New Orleans; Sr. LaSalette, New Haven; Sisters of Mercy, 
Mobile; Mrs. T. Byrne, Spring Hill; Miss B. Byrne, Spring 
Hill; Rev. J. Winkelried, Selma; Miss Fallon, New Orleans; 
Sisters of Mercy, Macon, Ga. ; Rosary Academy, New Or- 
leans; St. Clara Academy, Yazoo City, Miss.; Mrs. Van Heu- 
vel, Mobile; Sisters of the Holy Family, New Orleans; Mr. 
W. F. Walsh, Mobile; Miss A. Le Sassier, New Orleans ,- 
Miss A. del Barco, Mobile; Mr. J. A. Ryan, Mobile; Mrs. 
Brown, Spring Hill ; Miss J. Sheriden and Miss J. McCreary, 


Macon, Ga. ; Mr. Chas. Eble, Jr., New Orleans; Sacred Heart 
Convent, Providence, R. I.; Mrs. Kearns, Louisville, Ky. 

The new review America goes on increasing in interest 
each week. The form and type, style and matter are in ac- 
cordance with the broad and lofty aims which were announced 
in the beginning. America being Catholic rightly interests 
us in the Church everywhere, and gives information on points 
which formerly were brought to our notice by writers and 
critics hostile to the Church. We expect in the future that 
we will be able to turn to this paper for information on issues 
and questions that are of importance in our own surroundings. 

The recent beatification of Joan of Arc has placed the 
aureola of sanctity on the head of one who for five centuries 
has been regarded as the greatest heroine of secular history. 
Called by Voices from heaven to be the deliverer of her coun- 
try, her wisdom in council and her skill and courage in the 
field wrought the deliverance of France from a foreign yoke, 
while her success bore testimony to her inspiration from on 
high, and her purity and virtue attested that the grace of God 
was in her. Her innocence, virtue, success and supernatural 
guidance were, however, no protection against the cruelty of 
an ungenerous foe. Her name was given over to calumny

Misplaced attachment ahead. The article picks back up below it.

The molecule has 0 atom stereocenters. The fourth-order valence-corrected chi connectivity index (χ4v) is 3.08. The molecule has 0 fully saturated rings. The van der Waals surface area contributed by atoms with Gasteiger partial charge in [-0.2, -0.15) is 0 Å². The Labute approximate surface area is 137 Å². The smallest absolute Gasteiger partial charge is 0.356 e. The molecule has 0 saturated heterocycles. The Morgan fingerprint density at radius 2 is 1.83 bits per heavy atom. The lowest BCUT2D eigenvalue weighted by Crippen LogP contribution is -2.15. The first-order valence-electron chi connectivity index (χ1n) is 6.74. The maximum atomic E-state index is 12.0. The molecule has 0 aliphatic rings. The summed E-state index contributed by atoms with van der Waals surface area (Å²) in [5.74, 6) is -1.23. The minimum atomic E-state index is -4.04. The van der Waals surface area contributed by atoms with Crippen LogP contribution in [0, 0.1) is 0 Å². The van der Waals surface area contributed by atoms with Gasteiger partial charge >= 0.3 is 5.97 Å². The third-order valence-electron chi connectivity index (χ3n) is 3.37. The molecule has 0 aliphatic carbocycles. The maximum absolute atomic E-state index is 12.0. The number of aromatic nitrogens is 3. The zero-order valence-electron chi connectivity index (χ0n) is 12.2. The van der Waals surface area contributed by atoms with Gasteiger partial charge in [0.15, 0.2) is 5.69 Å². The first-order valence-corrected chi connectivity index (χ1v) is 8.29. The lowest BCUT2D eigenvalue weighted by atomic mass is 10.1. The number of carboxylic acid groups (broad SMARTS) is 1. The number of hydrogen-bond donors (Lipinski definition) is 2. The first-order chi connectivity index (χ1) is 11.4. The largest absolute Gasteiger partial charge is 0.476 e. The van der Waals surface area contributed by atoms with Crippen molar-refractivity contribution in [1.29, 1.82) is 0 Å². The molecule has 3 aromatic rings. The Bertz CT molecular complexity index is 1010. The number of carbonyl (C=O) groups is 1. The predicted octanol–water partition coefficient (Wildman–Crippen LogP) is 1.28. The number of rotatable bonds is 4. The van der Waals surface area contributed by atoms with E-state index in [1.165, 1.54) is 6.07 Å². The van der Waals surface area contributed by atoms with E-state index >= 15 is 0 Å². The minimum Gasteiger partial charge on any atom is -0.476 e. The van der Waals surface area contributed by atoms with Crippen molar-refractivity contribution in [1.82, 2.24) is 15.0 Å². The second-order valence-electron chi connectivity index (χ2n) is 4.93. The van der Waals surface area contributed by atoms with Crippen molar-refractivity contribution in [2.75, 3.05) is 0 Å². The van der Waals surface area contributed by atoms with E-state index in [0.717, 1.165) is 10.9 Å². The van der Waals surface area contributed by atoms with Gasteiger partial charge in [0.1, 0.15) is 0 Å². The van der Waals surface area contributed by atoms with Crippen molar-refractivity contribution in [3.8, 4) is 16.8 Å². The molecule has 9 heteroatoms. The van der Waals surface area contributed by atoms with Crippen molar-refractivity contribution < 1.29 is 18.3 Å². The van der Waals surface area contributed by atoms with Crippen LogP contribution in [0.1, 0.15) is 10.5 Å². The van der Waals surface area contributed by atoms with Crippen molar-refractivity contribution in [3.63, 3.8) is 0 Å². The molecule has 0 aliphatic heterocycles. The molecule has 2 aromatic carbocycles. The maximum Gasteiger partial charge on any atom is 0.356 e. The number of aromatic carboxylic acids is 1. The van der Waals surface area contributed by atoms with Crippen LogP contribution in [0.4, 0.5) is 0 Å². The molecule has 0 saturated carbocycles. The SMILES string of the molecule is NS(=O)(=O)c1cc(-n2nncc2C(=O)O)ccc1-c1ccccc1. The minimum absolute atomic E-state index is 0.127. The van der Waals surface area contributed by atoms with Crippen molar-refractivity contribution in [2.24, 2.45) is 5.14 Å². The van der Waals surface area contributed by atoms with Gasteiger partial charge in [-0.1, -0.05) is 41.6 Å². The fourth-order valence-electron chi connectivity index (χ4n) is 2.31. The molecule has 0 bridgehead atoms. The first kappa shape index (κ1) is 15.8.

and her body to the stake. But time has accomplished her 
vindication. Christendom has long honored her heroism and 
the Church has now added her official sanction to the religious 
veneration of her memory. She has found able and enthusi- 
astic defenders outside her country and even outside the fold 
of the faith she professed; she is the admiration not only of 
her people but of the civilized world, and in her religion has 
crowned the brow of patriotism. 

Her virtue and her valor were the product of religion, 
and France has not forgotten the lesson she taught. The 
Maid of Orleans, raised to the honors of the altar, will aid her 
countrymen to appreciate the baseness and depravity of the 
petty despoilers and degenerate sectaries, who to-day on their 
own soil revive the calumnies and taunts of the ancient ene- 
mies of France. 


Immtti Utaies 

Some of our old students have found in the accident of 
Jan. 18 an occasion of renewing their connection with the 
College, and it was one of the happy results of the alarmist 
reports that many of our Alumni scattered over the country 
kad their interest and sympathy aroused, and some, who ap- 
parently had lost sight of their old college home, hastened to 
send kind messages, which proved that Spring Hill had a 
lasting place in their affections. 

aiajrtaitt TO. ffellg, |r. r Ninth: ft- S. (toatrg 

When about to start for Manila to join his regiment, 
Capt. Kelly read about the fire in the New York papers and 
immediately wrote to the President making inquiries about 
the Fathers, especially those who were here in 1889: "I am 
delighted to learn from the New York Sun that the first re- 
ports of the fire at the College were greatly exaggerated, and 
that it was not only not destroyed but not even seriously 
enough damaged to require its being closed. I have always 
had a warm spot in my heart for Spring Hill and look back 
most gratefully upon the time I spent there during the forma-